A short treatise called “De Decretis” or a “Defense of the Nicene Definition,” written by Athanasius refuting the Arian claims, is something I highly recommend to motivated and interested readers. It provides a logical and exhaustive rebuttal to Arianism and really isn’t as much of a daunting read as it might sound. In chapter three, Athanasius forms the argument that since creations are external to the creator, and since Christ is not external to God, it follows logically that Christ cannot be a creation. Furthermore, as Athanasius points out in chapter four of “De Decretis,” if Christ, as the Word or Logos spoken of in John 1:1 (also see 1 John 5:7), was created by God as the Arians would have it, wouldn’t they have to accede that before Christ was created, God the Father had neither Word nor Logos (logic or reason)? Christ is called the power and the wisdom of God in 1 Corinthians 1:24 and again in 1:30. If there was indeed a “time when he was not,” it would have to follow that there was a time when God, as Christ’s Creator, had neither wisdom nor power.

So then, since none of these ideas are logically or Scripturally accurate, what is the correct view? Or is there one? Can it be that we are, after all, not meant to understand the doctrine of the Trinity and to try would hence be a waste of time? I certainly don’t claim to have all the answers or to be perfectly correct in the answers at which I have arrived. The conclusions I have reached by reading and studying are only that which are the most logical and Scripturally compatible.

We know that God, Christ and the Holy Spirit are all infallible, immutable, and eternal. They did not have to learn anything; they simply know everything. They neither change their minds, nor have fluctuating opinions or ideas. And yet each of the Persons of the Trinity do not necessarily share the exact same thoughts as the others at the exact same time. Examples of this can be found in passages such as Matthew 27:46 which describe the last words of Jesus before His death (temporary though it was) on the cross, and also in Matthew 26 where Christ prays to the Father in the garden of Gethsemane. Persons who are able to think different thoughts than each other at the same moment in time, cannot be a single entity.

One major objection to this conclusion is a slightly revised version of the Third Man Argument first used by Plato as an inconclusive, self-refutation to his Theory of Forms (a completely different topic for another day). The argument is briefly as follows: Say you have three mortal, normal men. They are all similar to each other in that they are men and have bodies, minds, etc. In the Christian understanding, these men are an image of a more powerful, perfected version of themselves, and we believe that this more powerful person is God. The Third Man Argument claims that the similarity between the three men necessitates this higher Being (God). If we then say that there are three similar higher Beings (the members of the Trinity) which are representative of the lesser, imperfect men just spoken of, it would have to follow, according to the Third Man Argument, that there must be an even higher being which was the image of the trio of beings. And then there would have to be another fifth higher being that was more powerful than the last one by which to make the last one similar to the one or ones before it. Basically, then, when applied to the Trinity, this argument claims that the similarity between the three Beings presupposes another, higher being and that this being presupposes yet another, higher being and the process would continue ad infinitum.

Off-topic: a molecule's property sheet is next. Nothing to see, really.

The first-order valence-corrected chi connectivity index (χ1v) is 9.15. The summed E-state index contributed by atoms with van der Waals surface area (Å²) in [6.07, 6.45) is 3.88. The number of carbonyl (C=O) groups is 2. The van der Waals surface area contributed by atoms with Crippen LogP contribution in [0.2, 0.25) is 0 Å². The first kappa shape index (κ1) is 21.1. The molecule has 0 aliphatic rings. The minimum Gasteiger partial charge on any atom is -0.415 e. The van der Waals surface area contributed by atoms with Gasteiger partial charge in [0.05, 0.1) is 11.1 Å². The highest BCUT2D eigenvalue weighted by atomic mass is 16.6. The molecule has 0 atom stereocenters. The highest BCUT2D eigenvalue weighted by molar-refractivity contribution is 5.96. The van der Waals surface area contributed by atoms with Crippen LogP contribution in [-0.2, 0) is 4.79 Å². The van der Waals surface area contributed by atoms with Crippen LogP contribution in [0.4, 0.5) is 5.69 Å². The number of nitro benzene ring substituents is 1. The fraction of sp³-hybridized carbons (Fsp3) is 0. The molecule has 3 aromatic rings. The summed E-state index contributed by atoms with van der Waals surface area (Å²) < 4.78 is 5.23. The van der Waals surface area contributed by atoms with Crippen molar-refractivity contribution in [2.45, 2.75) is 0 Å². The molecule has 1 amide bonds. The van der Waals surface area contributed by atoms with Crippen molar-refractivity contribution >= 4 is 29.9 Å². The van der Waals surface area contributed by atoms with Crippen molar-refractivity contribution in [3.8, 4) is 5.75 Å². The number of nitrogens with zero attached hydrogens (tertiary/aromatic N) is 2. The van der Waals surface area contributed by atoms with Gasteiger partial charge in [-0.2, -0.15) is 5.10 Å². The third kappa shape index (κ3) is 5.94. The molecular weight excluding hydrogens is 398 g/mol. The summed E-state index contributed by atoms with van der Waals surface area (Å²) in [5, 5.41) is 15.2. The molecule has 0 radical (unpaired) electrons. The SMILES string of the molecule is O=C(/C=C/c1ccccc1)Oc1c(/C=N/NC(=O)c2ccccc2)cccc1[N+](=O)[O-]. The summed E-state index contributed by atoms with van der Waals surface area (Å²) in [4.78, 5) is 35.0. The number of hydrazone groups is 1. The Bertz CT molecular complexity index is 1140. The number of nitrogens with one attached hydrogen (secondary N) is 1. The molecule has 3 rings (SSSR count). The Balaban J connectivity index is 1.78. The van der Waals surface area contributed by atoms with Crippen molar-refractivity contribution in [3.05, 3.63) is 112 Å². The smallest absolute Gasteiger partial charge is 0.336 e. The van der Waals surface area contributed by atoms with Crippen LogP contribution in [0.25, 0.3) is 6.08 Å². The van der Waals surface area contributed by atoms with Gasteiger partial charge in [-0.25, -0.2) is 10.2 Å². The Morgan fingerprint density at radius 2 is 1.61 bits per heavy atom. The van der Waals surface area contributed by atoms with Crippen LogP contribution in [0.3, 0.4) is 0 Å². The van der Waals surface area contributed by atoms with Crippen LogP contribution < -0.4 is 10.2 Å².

The biggest problem with this objection is that since the three Beings of the Godhead are already eternal, all-powerful, immutable, and infallible, it’s impossible to conceive of a being higher than them. Also remember that each of the three Persons are not exactly similar to the others and each possesses a different personality with traits not common to the other two. The incarnation of Christ, for example, was something that happened exclusively to Christ and not all three. Thus it cannot possibly follow for one being which was higher than the three to be representative of the three as a whole.

So at the moment, without any major objections or theories now staring us in the face, where are we? Well, let’s look at a quick summary of Trinitarianism, the view which most logically explains the apparent paradox of the three Beings in one:

Trinitarian doctrine affirms that three persons exist or subsist within a single God. These persons are God the Father, God the Son, and God the Holy Spirit. It is hence possible to maintain a monotheistic stance by stating the singular essence of a sole God, and yet it also puts both Christ and the Holy Spirit as separate Persons into the same oneness in essence with the Father. This is referred to as a “triunity” of beings and conveys the nature of a three-in-one Godhead. Again, this does not infer three separate gods, but rather speaks of each subsistence as a personality being on the same grounds of equality, eternity, and substance as the other two. It makes for an indivisible and perfect union in which each member has qualities privy to itself and at the same time shares in the work of the others.